Wednesday, January 04, 2006

(Not) Getting It?

Call me old-fashioned, but at a time when it seems like everyone is advocating “automatic” solutions to get participants to do the right thing(s) about saving for retirement, I can’t help but wonder at the irony of participation solutions that don’t require a “participant” to participate.

In the last of this series, IMHO takes a look at what seems to be the underlying logic behind the automatic alternatives – that participants don’t, or won’t, “get it.” As always, I would appreciate your reactions, comments, and suggestions.

One of the more pervasive themes about retirement plan investors is that they don’t know what they’re doing, generally accompanied by some sort of subtextual survey that purports to prove the point; workers don’t participate as they should, participants don’t save enough, don’t allocate their retirement plan investments sufficiently or regularly. In sum, retirement plan participants just don’t get it. As easy as it seems sometimes to find fault with how participants behave (or fail to), there is, IMHO, plenty of evidence that they do, in fact, “get it.”

For example, we decry the failure of all workers to take advantage of these programs, and point to overall participation rates of 75% as a signal failure of the defined contribution system. But that failure is apparently not because they don’t understand the need, or lack the desire – any number of surveys point to a growing awareness here. Sure, younger workers have a natural tendency to postpone retirement savings in favor of things closer to the here and now – and there are certainly those who simply fall prey to inertia and fail to return that enrollment form. But I would suggest to you that for many, if not most, the real determinant is not awareness, interest, or concern; it’s a simple matter of economics. Simply stated, the more money you make, the more likely you are to participate, and at higher rates. Consequently, those disappointing participation statistics probably tell us as much about disposable income and job security as they do the success (or failure) of plan design and participant education.

There is, of course, the impact of the company match – or more accurately, the “free money” represented by its availability. It may seem foolish for workers not to take advantage of it, but if you are having trouble making ends meet, the “free” money isn’t without strings – it requires an economic choice. On the other hand, numerous studies have demonstrated the correlation between a company match and participation, so clearly the free money message has resonance, even to the point of influencing how much workers choose to save (there is a demonstrated tendency of plan deferral rates to cluster at the level of the match). Clearly, participants do “get it” with regard to the benefits of a company match, even if that means that they aren’t always deferring as much as they should.

Then, there is the concern about making investment choices. Granted, many participants aren’t comfortable making this decision, but the most compelling evidence that participants do “get it” with regard to investment choices was found in a study done by the Vanguard Center for Retirement Research a couple of years ago. That study found that, during the second half of 2003, as a result of the continued upswing in stock prices, the percentage of contributions allocated to stocks among new participants rose to 66% - a sharp contrast with the less than half (48%) by new participants in the first half of the same year, when the stock markets were still struggling. Moreover, Vanguard noted that the trend was also in evidence during the bull market. For example, participants who enrolled in 1999 and 2000 contributed about 72% to equities and just 28% to fixed income. Clearly, participants “get it” – at least at the point of enrollment. They understand stocks versus bonds, they understand market risk, and they appear to understand past performance – they just don’t seem to understand the importance of revisiting those understandings on a regular basis. In fact, the Vanguard study noted that those participants who enrolled in 1999 and 2000 were STILL allocating nearly three-quarters of their contributions to stocks, well after a prudent evaluation might have suggested an alternative course.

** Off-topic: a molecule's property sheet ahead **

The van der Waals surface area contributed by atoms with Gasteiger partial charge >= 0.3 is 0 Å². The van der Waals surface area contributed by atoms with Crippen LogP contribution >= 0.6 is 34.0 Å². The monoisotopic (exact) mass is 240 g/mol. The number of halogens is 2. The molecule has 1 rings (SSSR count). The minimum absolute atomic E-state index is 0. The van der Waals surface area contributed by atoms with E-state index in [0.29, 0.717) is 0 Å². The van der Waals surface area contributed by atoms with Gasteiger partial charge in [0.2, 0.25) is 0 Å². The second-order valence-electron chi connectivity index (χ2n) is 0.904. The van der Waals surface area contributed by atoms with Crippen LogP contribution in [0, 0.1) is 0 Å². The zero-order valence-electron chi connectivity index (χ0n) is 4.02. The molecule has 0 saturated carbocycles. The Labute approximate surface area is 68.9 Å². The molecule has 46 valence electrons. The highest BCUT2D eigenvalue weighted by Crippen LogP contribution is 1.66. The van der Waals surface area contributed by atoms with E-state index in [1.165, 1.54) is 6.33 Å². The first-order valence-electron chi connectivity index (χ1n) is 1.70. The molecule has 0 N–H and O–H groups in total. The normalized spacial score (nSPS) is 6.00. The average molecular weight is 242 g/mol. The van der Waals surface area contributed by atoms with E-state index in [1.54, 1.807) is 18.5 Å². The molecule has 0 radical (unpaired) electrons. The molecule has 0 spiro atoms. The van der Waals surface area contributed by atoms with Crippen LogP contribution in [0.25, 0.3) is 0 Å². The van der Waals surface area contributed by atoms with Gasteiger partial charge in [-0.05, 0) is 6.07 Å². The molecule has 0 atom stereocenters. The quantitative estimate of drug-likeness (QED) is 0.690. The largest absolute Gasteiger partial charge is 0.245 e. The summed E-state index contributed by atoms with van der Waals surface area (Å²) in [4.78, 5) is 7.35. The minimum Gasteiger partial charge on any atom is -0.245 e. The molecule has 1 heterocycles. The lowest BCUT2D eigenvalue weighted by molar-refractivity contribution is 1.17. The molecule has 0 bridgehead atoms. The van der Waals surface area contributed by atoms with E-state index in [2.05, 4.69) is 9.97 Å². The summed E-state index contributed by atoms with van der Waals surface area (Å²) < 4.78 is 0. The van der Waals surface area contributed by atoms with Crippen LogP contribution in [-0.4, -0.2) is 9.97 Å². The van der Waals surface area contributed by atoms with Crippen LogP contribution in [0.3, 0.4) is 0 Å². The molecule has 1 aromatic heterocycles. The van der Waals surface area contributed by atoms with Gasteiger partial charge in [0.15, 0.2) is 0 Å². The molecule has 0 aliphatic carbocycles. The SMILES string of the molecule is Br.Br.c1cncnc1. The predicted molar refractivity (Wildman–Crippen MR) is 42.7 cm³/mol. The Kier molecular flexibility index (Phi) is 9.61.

We have solutions for that inattentiveness to rebalancing, of course, the most common, these days, being a lifestyle/lifecycle fund. However, participants apparently even have trouble using the lifestyle/lifecycle “pick one” option. Some of the blame for that no doubt lies with how the original lifestyle funds were positioned (few are comfortable with a label like “conservative” or “aggressive” when it comes to investments). But think about how long we have spent teaching participants about the importance of diversification and the dangers of “putting all your eggs in one basket” – and then think of the “just pick one” message of the lifestyle fund. Do they not “get it” – or are we the ones who fail to understand that the new message runs directly counter to what we have been telling them all along?

I began this series because I think an unengaged participant investor is an investor at risk, and I worry that many of the automatic solutions are, or will be, used as substitutions for engaging participants. I also believe that a participant who is engaged is better suited to appreciate the benefit of an employer-sponsored retirement plan, is more likely to take appropriate advantage of those programs – and ultimately, is more likely to appreciate the counsel and support of a trusted financial advisor.

Here’s hoping 2006 brings us a higher level of participant engagement than ever before.

- Nevin Adams

Editor’s Note: For more about the Vanguard studies, see Starting point anchors focus at, and Past Performance Pulling Participant Allocations: Vanguard at

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